From there I would build the cell styles—which can nest the paragraph styles—and finally the table styles, which can nest the cell styles. A basic table can be fully formatted by assigning just the table style, when nesting is defined.

 

You did not mention object styles but if you have objects that repeat I would definitely encourage you to builld those as well. As a side note, an unthreaded frame using an object style can nest a paragraph style (or styles).

 

In my personal opinion, the more nesting the better because it puts the burden on InDesign to assign the formatting and it's not on us. Humans can forget but computers cannot.

 

~Barb

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Adobe Community Professional ,
Jun 01, 2020

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A Paragraph Style could not be based on a Character Style because it has a number of properties that are specific to paragraphs—First Line Indent, Indent, Space Before, Space After, Justification, Hyphenation, and many more. Character Styles are still very useful for setting character properties to words or lines inside of a paragraph, an obvious case would be italicized words.

 

Here my body is set with the Paragraph Style named Text, the first paragraph’s style is Text No Indent, which is Based On Text, and includes a Nested Style for the first sentence where the Character Style Inline Smallcaps is applied:

 

Screen Shot 17.png

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Jun 01, 2020 1
Adobe Community Professional ,
Jun 01, 2020

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I recommend starting by defining the paragraph styles—which always impact an entire paragraph—and then build the character styles that are used to emphasize specific words within a paragraph. Those character styles can be nested or not, but they are as relevant today as they always have been. I would be building my GREP styles at the same time as my character styles, and nesting them in the paragraph styles.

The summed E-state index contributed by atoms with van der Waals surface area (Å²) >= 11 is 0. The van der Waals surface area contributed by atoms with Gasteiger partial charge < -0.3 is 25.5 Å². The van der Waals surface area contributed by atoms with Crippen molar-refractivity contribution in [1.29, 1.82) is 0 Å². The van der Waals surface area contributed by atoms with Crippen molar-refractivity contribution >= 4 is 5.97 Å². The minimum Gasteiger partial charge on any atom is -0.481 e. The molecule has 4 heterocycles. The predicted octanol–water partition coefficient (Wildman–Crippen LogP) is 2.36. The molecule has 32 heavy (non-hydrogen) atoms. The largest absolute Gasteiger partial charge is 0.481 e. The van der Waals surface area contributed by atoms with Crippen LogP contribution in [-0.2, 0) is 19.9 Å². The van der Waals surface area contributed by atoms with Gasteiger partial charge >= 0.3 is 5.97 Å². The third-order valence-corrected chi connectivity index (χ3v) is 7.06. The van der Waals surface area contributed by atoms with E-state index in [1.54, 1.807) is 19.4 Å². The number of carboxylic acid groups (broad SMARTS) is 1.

From there I would build the cell styles—which can nest the paragraph styles—and finally the table styles, which can nest the cell styles. A basic table can be fully formatted by assigning just the table style, when nesting is defined.

 

You did not mention object styles but if you have objects that repeat I would definitely encourage you to builld those as well. As a side note, an unthreaded frame using an object style can nest a paragraph style (or styles).

 

In my personal opinion, the more nesting the better because it puts the burden on InDesign to assign the formatting and it's not on us. Humans can forget but computers cannot.

 

~Barb

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Jun 01, 2020 1
Adobe Employee ,
Jun 12, 2020

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Hi there, 

 

I hope your issue has been resolved. But if the issue still persists, please let us know so that we can assist you.

 

If any of the above-mentioned solutions have worked for you, kindly mark the answer correct. 

 

Regards,

Sheena